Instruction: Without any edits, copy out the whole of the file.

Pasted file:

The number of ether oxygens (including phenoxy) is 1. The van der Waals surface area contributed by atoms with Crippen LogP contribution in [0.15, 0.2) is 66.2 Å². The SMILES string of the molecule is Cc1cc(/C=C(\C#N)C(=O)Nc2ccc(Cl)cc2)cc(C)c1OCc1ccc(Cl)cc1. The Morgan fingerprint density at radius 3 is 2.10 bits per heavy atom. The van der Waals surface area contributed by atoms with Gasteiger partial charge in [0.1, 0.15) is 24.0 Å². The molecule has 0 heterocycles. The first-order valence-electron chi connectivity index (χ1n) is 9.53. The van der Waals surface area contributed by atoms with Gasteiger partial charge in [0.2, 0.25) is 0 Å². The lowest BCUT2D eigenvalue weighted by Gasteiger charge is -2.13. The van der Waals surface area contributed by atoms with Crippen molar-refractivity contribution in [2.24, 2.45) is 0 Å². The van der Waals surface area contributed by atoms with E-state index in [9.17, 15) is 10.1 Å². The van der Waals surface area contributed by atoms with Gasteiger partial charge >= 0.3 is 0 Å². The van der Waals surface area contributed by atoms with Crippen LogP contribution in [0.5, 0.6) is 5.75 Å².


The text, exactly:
The number of ether oxygens (including phenoxy) is 1. The van der Waals surface area contributed by atoms with Crippen LogP contribution in [0.15, 0.2) is 66.2 Å². The SMILES string of the molecule is Cc1cc(/C=C(\C#N)C(=O)Nc2ccc(Cl)cc2)cc(C)c1OCc1ccc(Cl)cc1. The Morgan fingerprint density at radius 3 is 2.10 bits per heavy atom. The van der Waals surface area contributed by atoms with Gasteiger partial charge in [0.1, 0.15) is 24.0 Å². The molecule has 0 heterocycles. The first-order valence-electron chi connectivity index (χ1n) is 9.53. The van der Waals surface area contributed by atoms with Gasteiger partial charge in [0.2, 0.25) is 0 Å². The lowest BCUT2D eigenvalue weighted by Gasteiger charge is -2.13. The van der Waals surface area contributed by atoms with Crippen molar-refractivity contribution in [2.24, 2.45) is 0 Å². The van der Waals surface area contributed by atoms with E-state index in [9.17, 15) is 10.1 Å². The van der Waals surface area contributed by atoms with Gasteiger partial charge >= 0.3 is 0 Å². The van der Waals surface area contributed by atoms with Crippen LogP contribution in [0.5, 0.6) is 5.75 Å².